Life Spans – Bridge Divorce Strategies Newsletter

Good news from Congress??

You know the old joke: If the opposite of “Pro” is “Con,” then what’s the opposite of “Progress”?

Yep. “Congress.”

As much as We The People like to take swipes at our elected representatives, they actually did something very nice, pertaining to divorce, a few years ago, and I’m continually surprised by how pleasantly surprised so many family-law attorneys are when they learn about it. It’s like a little gift from above.

Of course, I’m all over this one. As a CPA (and also a CERTIFIED FINANCIAL PLANNER™ professional and a Certified Divorce Financial Analyst® professional) who’s devoted to helping women face the financial challenges of divorce, I’m a strict adherent of the rules of that other great institution we all love to hate: the IRS. And this often-missed provision, from Congress, applies to that.

Here’s the deal:

The woman, a.k.a. the non-employee (or “out”) spouse is allowed, legally, to take distributions from her share of her former husband’s 401(k), after divorce, without a penalty.

Were you aware of that?

Do you realize how much that can help you help your clients?

Here’s how it works: Post-QDRO, the woman gets the share of that 401(k) in her name. Then she can take money from that account, penalty-free, indefinitely.


Well, until she turns 59-and-a-half. At that point, the penalties go away anyway.

Mind you, the taxes are still there. But that nasty ten-percent early-withdrawal penalty completely vanishes, as long as she stays on the same employer plan; that is, this advantage goes away if she rolls the account over to her own 401(k). It also doesn’t apply to other retirement accounts, like a SEP-IRA or a Roth IRA.

Power of the purse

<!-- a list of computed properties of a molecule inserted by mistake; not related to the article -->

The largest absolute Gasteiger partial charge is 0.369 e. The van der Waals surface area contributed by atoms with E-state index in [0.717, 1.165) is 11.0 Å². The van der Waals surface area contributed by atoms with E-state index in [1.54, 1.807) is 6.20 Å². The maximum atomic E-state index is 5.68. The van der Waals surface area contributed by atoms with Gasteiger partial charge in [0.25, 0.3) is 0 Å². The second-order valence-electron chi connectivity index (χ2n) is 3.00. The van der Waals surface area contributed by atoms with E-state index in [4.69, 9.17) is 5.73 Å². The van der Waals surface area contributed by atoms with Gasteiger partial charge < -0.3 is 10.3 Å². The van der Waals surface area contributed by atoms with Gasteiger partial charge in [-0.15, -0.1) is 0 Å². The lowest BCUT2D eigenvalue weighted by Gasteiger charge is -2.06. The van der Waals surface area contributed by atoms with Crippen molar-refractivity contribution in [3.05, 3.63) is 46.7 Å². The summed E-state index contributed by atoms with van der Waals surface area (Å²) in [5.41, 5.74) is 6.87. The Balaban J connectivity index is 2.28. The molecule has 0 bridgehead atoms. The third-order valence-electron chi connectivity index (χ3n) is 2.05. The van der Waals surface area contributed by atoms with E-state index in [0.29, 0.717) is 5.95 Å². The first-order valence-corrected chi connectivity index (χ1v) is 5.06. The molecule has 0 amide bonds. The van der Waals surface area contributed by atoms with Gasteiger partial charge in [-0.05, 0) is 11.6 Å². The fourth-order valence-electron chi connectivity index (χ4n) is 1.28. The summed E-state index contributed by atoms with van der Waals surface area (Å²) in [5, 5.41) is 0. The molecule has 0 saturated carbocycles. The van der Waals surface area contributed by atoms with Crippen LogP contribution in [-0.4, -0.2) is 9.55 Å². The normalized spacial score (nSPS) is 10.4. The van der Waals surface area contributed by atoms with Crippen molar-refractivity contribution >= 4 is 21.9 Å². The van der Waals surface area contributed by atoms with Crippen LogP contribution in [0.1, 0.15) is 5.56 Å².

If this rule sounds too good to be true, it’s simply because it needs to be used carefully. There’s hardly a woman out there who should go on a post-divorce spending spree simply because of this provision. If a woman withdraws, say, $30k from that plan now, how much will that cost her, in the future, toward her retirement?

The answer depends on her financial goals, and the plan that’s been created to help her attain them.

Yeah: My department.

But as a rule of thumb, know that this penalty-avoidance provision is great for couples who are short on liquidity; indeed, it was crafted with them in mind. Many couples, unfortunately, have a small amount in their checking, savings, or brokerage accounts; the cash they have is often outweighed by debt. But the retirement funds, in the form of the 401(k), can prove useful for things such as a rental-property deposit or a down payment on a home.

In some cases, it’s actually better for the woman not to take advantage of this provision, and roll the money into her own IRA, for example.

When would that be?

Call me and find out. I’d love to set up a quick chat, to show you how I can add extra value to your practice.